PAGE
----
SALT LAKE CITY — From practically a regular in the NCAA Tournament to then dropping down to making the second-tier NIT, the BYU basketball program is now in danger of not playing in either postseason tournaments this season.
In Dave Rose’s first 13 years as head coach, BYU has played in the NCAA Tournament or NIT each year. But one week into West Coast Conference play this year, the Cougars are only 9-8 overall and coming off getting blown out in two of their last three games.
Clearly, these are hard times for a program with a proud tradition.
“The record of this year’s team is really off from what we normally have at this time of year,” Rose said on his weekly television show.
To the program’s credit, instead of piling up easy wins against inferior competition, BYU chose to play a difficult nonconference schedule in an effort to increase chances at earning an at-large berth to the NCAA Tournament. BYU, which is 1-6 on the road, is coming off playing five consecutive games away from the Marriott Center.
With five of the next seven games at home, the Cougars have a great opportunity to build momentum through the heart of the WCC season. Rose, noting his players are looking at a fresh start after the tough stretch, is hoping the base of several thousand that show up for home games won’t abandon the team.
“There’s really new life from our guys,” Rose said.
But that life most likely will end in unsatisfactory fashion during the WCC Tournament this March in Las Vegas. Fourth-ranked Gonzaga continues to enjoy a stronghold on the conference, meaning it is doubtful BYU will win the tournament championship and the accompanying automatic NCAA bid.
The problem, though, runs deeper than this season. BYU basketball is moving further away from being considered a mainstay in the NCAA Tournament. Rarely able to attract the best recruits for multiple reasons, the program still managed to get into the tournament regularly during Rose’s tenure in the Mountain West Conference.
BYU made the tournament the last five seasons in the MWC and then in the first year as a member of the WCC in 2011-12. In four of the six seasons since then, however, BYU has only two NCAA appearances and four in the NIT, including the last three years.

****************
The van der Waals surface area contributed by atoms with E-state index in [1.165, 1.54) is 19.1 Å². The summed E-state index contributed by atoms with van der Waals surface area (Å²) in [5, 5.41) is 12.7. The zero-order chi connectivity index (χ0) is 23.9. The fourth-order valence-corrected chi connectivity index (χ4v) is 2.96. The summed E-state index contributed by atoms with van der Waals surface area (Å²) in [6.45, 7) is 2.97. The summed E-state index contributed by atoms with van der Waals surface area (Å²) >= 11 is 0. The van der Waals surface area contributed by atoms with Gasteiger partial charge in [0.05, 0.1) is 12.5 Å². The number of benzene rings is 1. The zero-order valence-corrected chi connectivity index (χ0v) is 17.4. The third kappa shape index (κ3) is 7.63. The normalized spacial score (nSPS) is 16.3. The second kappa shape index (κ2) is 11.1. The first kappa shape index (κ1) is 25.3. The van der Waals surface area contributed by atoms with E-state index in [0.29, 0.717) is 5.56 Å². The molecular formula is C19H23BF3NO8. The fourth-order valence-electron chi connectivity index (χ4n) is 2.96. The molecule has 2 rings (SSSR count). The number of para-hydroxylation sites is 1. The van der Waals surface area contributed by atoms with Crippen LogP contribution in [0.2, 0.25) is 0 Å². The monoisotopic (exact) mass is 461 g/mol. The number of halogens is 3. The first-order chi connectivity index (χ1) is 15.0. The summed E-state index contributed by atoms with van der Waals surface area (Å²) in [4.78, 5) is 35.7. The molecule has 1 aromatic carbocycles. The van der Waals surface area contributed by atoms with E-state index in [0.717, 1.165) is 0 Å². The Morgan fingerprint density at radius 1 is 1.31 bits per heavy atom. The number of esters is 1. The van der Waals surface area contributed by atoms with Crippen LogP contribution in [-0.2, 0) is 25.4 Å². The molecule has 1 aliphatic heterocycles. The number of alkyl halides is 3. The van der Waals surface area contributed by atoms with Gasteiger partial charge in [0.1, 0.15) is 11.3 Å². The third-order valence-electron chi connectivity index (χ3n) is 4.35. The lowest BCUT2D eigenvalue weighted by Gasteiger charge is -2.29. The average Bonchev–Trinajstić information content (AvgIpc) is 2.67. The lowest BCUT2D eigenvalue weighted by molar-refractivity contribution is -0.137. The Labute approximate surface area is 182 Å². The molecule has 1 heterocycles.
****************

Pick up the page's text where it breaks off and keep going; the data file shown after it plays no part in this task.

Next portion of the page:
In the past, BYU has relied primarily on perimeter shooting and offering some sort of resistance on defense. The Cougars are not getting much of either this season.
“It’s a difficult task to get talent there,” former BYU star Michael Smith told The Zone Sports Network. “I’m talking about Duke and Carolina talent. They may never get that kind of talent. But the guys they do get, you would think where they could be great is perfecting (3-point shooting). There’s not a lot of great shooting. That’s perplexing to me.”
BYU is shooting 31 percent from 3-point distance, ranking 283rd in Division I. The defense has allowed at least 85 points in eight games this season.
Smith, who has watched practice this season, attended BYU games this season against Weber State and San Diego State. In both games, which were losses, the defense was virtually nonexistent.
“I wasn’t seeing the same translation or the carryover from practice to the games with the same speed and intensity,” he said. “Yeah, games are a little different and you adjust, but I don’t know. I don’t know what it is that was missing.”
Part of it might be chemistry issues. A revolving door of players coming and going on church missions or transferring has affected cohesion.
Last season, some players appeared intent on showcasing their individual talents rather than focusing on team basketball. So far, it doesn’t seem much better this season.
Reports surfaced this week that point guard Jahshire Hardnett has quit the team. The junior was moved to the bench last week after starting earlier in the season, but BYU is not confirming his departure.
“These players all have a lot of expectations not only from themselves (but) from the coaching staff, from their families.” Rose said. “Right now, Jashire is going through a tough stretch.”